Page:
The job of manually entering all the routing information that router E needs is a bit excessive although some manual configuration will always be essential. Router E’s task is compounded by the fact that the network is constantly changing to a greater or lesser degree. Fortunately, there are automated ways for it to find out about the addresses that are accessible on its various ports. Most routers come with routing daemons. These are software routines that create and exchange packets with other routers solely to swap routing table information.
Daemons also have other uses. Let’s look again at our packet being sent from TIP to the Web server on network ‘I’. Once this packet gets to router E, it has a few choices about where to go next. It could go directly to router G. But maybe the line between E and G is slow or error prone. Hence, it might be preferable to send the packet via router F.
Now what happens if router F fails? Will router E find out about this? This is where the daemons come in again since they also help detect failures in the network. If a router somewhere goes off line or crashes (for example, router F), it will stop sending its routing information. Other routers listening for this information (like router E) will suspect a problem and will, after a short time -maybe a minute - delete all of F’s routing information from their routing tables. It’s as if router F didn’t even exist. Router E will still have the information from router G which tells it there is a path to network I through G. Hence, router E will forward the packet this way instead.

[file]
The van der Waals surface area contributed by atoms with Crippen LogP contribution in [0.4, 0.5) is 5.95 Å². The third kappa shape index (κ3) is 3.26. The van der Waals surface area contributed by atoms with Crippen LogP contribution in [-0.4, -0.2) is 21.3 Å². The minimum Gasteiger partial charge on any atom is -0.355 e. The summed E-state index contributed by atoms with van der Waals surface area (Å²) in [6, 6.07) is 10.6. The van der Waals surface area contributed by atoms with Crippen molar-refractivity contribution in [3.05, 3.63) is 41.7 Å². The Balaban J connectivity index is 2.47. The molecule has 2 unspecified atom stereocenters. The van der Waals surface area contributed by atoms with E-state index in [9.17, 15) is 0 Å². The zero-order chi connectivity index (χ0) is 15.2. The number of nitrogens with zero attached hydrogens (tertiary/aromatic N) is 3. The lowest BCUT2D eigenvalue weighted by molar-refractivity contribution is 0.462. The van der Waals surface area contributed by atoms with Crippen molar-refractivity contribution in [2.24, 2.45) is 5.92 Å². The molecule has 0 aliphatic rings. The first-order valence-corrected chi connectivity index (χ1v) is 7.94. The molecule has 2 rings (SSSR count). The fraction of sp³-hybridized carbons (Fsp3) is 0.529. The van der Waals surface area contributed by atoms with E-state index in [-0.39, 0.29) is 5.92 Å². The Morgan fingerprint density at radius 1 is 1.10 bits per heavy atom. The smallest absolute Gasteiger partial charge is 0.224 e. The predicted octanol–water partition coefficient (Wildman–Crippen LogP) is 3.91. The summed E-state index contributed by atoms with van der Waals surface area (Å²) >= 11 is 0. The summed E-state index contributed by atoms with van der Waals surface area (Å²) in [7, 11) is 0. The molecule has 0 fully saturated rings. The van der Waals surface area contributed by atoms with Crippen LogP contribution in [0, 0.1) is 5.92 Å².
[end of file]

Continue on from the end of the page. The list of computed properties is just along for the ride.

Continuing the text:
So the next time you have trouble reaching an address on the Internet, you might rightly blame the “daemons in the network”!
Jokes aside, the Internet is actually a very robust network. One of the key reasons is that there are usually multiple paths to the same destination. The Internet protocol was specifically designed to take advantage of this so that even if parts of the Internet were out of action, the packet would probably get through. After all, the Internet protocol was designed for the US defence department which was conscious that an enemy might be able to take out part of a network, but not all of it. In those circumstance, they would still be able to communicate over much of the network.